In the early 1950’s, Dr. Steiner emphasized the significance of the cephalometric analysis since the cephalometer was still starting to gain popularity during his time. He tried to present the analysis in an easily understood and relevant manner to encourage higher degree of acceptance of orthodontists to do cephalometric analysis as they manage patients. The tracings were simplified and the methods used gave upfront values for the assessed areas of the head.

Throughout the years, Steiner’s analysis has been generally the most commonly used cephalometric analysis. It was published in 1953, providing a series of measurements essential for diagnosis and treatment planning. It focused on the three areas of concern: skeletal, dental and soft tissue. Skeletally, the maxilla and mandible are related to the cranial base (SN) through SNA, SNB, ANB, occlusal plane and mandibular plane (GoGn). The dental values are namely the maxillary incisor position, mandibular incisor position, interincisal angle and lower incisor to chin. These values relate the upper and lower incisors to each other and to the upper and lower dental bases. The soft tissue value, particularly the Steiner’s line (S line), measures the upper and lower lip protrusion. The S line runs from the soft tissue contour of the chin to the tip of the nose.

Steiner identified a difficulty of identifying the porion point since it is a point upon the opening of the auditory canal. The tracing is made from the tip of the ear posts and not on the porion point itself. The Sella-Nasion plane was the baseline for Steiner’s analysis since it is located in the midsagittal plane and is easily located on the xray. The angles SNA and SNB show the amount of protrusion or retrusion of the maxilla and mandible respectively. The angle ANB, which is the difference between SNA and SNB, gives the relationship of the chin to other facial structures. The axial inclination of upper incisor is related to the SN line. The upper first molar is also related to the line NA through locating the most mesial point on its crown to NA. This is important to determine the molar anteroposterior movement. The point A is the deepest point on the contour of the premaxilla. The point B is the deepest point on the contour of the mandible. The most anterior part of the symphysis of the mandible is noted as the pogonion while the most inferior portion is labeled as menton. The gonion is a constructed point located by two tangents, one on the infero-posterior border of the mandible and the posterior border of the ramus.The Gonion-Gnathion (GoGn) line represents the body of the mandible since it closely represents the mass of the body of the mandible and not its inferior border. The lower central incisors’ axial inclination is related to the mandibular plane and so is the upper central incisors to the maxillary base plane. At the end of landmark identification and tracing of line segments relating to each other in angles, is the interpretation of data. From the ANB, the patient’s malocclusion may be classified as Class I, II or III. While the interincisal angle relates the upper and lower incisors to serve as a guide to the orthodontist which torque/prescription is the most appropriate to aim at for orthodontic correction. Despite the challenges encountered with radiograph tracing such as distortion and superimposition of the left and right sides of the skull, it should be remembered that the changes in the position of the landmarks should be expressed in relation to another plane or a reference point.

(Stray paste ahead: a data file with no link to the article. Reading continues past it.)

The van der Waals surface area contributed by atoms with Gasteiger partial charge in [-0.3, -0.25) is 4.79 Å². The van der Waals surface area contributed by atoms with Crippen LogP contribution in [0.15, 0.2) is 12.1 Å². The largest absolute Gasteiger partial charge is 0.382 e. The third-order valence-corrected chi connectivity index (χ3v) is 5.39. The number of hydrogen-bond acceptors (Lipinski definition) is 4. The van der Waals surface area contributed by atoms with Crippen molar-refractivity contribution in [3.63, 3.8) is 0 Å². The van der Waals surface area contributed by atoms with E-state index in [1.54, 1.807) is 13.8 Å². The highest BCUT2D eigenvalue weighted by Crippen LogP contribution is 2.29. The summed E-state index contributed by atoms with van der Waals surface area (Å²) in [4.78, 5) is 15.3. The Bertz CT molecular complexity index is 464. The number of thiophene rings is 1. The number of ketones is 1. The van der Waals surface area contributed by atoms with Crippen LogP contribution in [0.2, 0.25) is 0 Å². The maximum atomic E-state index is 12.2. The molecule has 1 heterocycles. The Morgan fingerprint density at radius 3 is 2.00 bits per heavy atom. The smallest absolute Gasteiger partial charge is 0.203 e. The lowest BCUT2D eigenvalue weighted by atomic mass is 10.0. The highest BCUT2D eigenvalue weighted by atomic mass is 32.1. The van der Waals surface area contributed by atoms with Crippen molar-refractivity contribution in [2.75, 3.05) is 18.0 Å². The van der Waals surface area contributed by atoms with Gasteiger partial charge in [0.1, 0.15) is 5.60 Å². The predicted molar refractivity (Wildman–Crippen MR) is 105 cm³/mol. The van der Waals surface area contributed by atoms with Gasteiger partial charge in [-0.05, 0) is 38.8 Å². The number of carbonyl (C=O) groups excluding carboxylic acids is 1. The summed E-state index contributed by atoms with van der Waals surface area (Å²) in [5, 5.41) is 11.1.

Steiner’s analysis has proven to be a very useful tool for the orthodontist by being simplified yet relevant not just to diagnosis but also to proper treatment planning.